Lec 7-8 - Words in morphology (following Blevins 2007) We...

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Words in morphology (following Blevins 2007) We can distinguish between notions of ‘word’ in terms of different level of abstraction. A LEXEME is a ‘dictionary word’, an abstract entity, written in SMALL CAPS A word form is a concrete orthographic or phonological entity A morphosyntactic word is a particular combination of morphosyntactic features A paradigm is a set of word forms (or morphosyntactic words) which belong to a particular lexeme A word family is a set of related lexemes
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Three dimensions of wordhood Lexeme Word form WALK(V) walk walks walking walked Morphosyntactic word WALK(V)+1SG+PRES WALK(V)+INF WALK(V)+3SG+PRES WALK(N)+SG WALK(N) WALK(N)+PL
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Lexical units (following Blevins 2007) Lexeme (or lexical item): An abstract lexical construct, i.e., it is in some ways analagous to the abstract construct phoneme in the sense that both are convenient ways to talk about what unifes a set oF wordForms or a set oF actually pronounced sounds. ±or example, the actual word books is the plural Form oF the lexeme BOOK and ate is the past tense Form oF the lexeme EAT .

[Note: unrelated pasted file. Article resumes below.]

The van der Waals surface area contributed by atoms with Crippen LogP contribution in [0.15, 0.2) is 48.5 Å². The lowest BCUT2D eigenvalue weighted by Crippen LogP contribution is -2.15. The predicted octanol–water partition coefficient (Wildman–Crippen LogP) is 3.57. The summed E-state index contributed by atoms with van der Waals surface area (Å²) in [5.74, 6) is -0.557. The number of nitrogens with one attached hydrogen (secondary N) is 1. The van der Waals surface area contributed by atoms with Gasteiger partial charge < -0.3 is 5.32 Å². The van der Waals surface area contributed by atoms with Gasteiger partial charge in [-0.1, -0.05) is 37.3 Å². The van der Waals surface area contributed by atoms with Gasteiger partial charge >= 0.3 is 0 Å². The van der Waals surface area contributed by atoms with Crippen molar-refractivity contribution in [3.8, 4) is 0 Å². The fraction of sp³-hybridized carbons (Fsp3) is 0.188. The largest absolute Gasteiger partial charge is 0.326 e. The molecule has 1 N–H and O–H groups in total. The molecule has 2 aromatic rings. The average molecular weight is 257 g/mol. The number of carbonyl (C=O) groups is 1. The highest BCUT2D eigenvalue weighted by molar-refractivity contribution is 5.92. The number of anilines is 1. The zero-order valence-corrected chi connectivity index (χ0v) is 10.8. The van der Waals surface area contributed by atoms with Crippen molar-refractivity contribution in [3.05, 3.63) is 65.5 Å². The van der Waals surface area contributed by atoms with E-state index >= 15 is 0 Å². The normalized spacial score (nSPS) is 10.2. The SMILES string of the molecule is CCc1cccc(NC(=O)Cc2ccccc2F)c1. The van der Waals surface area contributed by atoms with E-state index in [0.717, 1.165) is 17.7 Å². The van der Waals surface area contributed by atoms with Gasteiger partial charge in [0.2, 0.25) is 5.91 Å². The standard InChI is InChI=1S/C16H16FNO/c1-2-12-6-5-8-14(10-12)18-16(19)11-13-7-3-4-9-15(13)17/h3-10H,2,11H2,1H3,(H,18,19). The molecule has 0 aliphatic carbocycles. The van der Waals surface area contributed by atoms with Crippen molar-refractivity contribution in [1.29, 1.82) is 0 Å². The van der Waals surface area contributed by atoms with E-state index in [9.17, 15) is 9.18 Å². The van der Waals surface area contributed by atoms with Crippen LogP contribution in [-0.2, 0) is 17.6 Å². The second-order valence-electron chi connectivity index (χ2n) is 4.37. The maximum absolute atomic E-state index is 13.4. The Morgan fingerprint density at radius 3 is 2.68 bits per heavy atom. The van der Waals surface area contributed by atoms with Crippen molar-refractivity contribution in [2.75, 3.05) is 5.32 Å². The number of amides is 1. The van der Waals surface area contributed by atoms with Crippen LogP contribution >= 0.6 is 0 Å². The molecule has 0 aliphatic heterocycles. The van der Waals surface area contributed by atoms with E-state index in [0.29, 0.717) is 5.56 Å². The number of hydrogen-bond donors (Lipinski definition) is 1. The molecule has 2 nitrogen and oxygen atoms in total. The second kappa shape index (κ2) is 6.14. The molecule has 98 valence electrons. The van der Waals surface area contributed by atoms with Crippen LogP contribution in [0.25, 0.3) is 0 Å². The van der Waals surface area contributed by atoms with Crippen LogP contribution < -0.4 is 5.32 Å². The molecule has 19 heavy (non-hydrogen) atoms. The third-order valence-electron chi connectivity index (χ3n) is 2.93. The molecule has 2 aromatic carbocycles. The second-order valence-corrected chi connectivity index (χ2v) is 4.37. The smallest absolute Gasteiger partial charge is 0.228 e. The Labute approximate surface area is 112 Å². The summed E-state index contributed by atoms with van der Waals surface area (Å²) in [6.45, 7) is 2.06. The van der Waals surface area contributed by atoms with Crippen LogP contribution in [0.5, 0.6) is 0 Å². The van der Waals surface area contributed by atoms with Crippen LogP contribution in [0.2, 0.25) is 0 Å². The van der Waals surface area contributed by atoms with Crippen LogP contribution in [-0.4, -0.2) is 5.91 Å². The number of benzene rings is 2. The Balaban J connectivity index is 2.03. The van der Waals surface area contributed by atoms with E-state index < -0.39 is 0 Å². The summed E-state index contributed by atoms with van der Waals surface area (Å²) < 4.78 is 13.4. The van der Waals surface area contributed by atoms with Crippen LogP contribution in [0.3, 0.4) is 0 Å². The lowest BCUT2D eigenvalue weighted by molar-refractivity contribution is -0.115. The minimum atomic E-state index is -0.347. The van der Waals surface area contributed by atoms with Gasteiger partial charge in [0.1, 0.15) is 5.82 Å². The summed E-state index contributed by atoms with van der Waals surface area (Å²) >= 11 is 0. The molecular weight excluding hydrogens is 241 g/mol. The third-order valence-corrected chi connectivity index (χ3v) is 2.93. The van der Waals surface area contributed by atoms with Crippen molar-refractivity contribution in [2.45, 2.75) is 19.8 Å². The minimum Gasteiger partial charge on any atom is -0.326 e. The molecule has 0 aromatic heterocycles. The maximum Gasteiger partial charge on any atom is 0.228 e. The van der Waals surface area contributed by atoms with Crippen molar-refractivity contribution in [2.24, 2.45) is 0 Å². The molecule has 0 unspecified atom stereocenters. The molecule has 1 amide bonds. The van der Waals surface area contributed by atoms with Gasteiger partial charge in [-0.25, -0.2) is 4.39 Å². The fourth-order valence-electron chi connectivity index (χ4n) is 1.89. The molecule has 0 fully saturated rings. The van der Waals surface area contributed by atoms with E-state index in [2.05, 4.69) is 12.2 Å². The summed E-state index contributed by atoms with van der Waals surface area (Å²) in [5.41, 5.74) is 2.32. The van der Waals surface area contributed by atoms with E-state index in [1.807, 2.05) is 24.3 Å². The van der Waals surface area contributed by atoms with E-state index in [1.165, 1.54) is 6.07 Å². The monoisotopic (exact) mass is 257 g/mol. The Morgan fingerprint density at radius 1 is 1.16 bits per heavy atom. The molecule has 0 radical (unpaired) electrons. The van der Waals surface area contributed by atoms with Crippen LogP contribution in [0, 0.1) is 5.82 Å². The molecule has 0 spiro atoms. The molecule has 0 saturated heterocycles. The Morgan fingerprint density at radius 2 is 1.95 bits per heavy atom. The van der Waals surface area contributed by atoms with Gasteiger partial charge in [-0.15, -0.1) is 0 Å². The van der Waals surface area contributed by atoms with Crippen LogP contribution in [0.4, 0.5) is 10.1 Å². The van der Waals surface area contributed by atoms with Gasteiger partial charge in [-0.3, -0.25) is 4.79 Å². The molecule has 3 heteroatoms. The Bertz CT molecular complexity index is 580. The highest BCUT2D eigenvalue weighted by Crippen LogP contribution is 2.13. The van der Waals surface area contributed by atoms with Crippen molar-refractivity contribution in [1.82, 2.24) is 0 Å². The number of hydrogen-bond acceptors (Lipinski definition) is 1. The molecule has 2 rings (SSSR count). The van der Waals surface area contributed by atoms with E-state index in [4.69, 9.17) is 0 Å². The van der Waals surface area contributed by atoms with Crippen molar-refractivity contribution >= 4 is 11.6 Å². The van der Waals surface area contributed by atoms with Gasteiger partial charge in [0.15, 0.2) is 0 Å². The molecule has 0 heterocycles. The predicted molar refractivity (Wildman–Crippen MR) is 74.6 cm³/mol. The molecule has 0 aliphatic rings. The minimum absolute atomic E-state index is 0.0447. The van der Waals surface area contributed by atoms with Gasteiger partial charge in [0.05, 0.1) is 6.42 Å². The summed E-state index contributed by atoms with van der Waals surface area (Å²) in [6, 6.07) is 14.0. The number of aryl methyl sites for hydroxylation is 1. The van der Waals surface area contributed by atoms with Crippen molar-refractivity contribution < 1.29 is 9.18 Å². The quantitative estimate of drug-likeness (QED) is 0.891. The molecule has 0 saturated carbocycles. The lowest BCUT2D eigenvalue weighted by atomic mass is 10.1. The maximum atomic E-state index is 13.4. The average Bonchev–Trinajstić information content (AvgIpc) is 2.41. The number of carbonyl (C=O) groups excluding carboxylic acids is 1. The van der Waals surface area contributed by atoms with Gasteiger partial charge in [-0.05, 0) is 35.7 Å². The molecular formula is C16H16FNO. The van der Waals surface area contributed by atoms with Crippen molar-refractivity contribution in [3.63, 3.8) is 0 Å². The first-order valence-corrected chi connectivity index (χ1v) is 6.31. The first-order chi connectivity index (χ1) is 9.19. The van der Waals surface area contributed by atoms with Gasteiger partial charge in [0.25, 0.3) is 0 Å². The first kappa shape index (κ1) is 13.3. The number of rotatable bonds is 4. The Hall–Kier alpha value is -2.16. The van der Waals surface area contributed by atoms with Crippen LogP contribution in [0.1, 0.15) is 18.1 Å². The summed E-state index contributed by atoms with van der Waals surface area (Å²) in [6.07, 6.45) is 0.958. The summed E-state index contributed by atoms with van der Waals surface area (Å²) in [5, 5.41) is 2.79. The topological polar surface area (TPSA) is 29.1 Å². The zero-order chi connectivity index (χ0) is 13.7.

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Lexical units (following Blevins 2007) Root (or radical form): A basic, unanalyzable form of a lexeme. frag- is the root of the German verb FRAGEN ‘ask’, underlying ±nite forms such as frag-st ‘ask.2sg’, non±nite forms such as frag-en ‘to ask’ and even derived adjectives such as frag-lich ‘dubious’.
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Lexical units (following Blevins 2007) Stem: a lexical form that is larger than a root and that, like a root, underlies a set of word forms. So, the German ‘stem’, fragte - is based on the rooo frag- and serves as a base for the wordforms in the past tense paradigm. For example, fragte-st ‘2sg’, fragte ‘3sg’, fragte-n ‘1pl’, fragte-t ‘2pl’. ..
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Lexical units (following Blevins 2007) Word (or word form): A ‘free’ (morphologically independent) form of a lexeme. So, all of the inFected forms fragte-st ‘2sg’, fragte ‘3sg’, fragte-n ‘1pl’, fragte-t ‘2pl’. .. are words, since they can occur as independent elements in syntax.
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Morphological exponents (following Blevins 2007) A morphological exponent is any formal characteristic that ‘realizes’, ‘marks’, Segmental (or afFxal): A property is realized by a segmental formative. SufFxation : In books, the property plural is realized by the sufFx - s. PreFxation : In ungrammatical, negation is realized by the preFx un-. InFxation: In Tagalog, um is preFxed to vowel-initial verb roots but inFxed after the initial consonant of consonant-initial roots (Aspillera 1981:45-46): alís umalís ‘to leave’ vs bása bumása ‘to read’.
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Morphological exponents (following Blevins 2007) CircumFxation: In Chukchee, privative case is formed by sufFxing -ka to vowel-initial noun roots but by circumFxing e/a ka to consonant initial roots (Spencer 2000): ococ ‘leader’ ococ-ka ‘leaderless’ vs titi ‘needle’
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Lec 7-8 - Words in morphology (following Blevins 2007) We...

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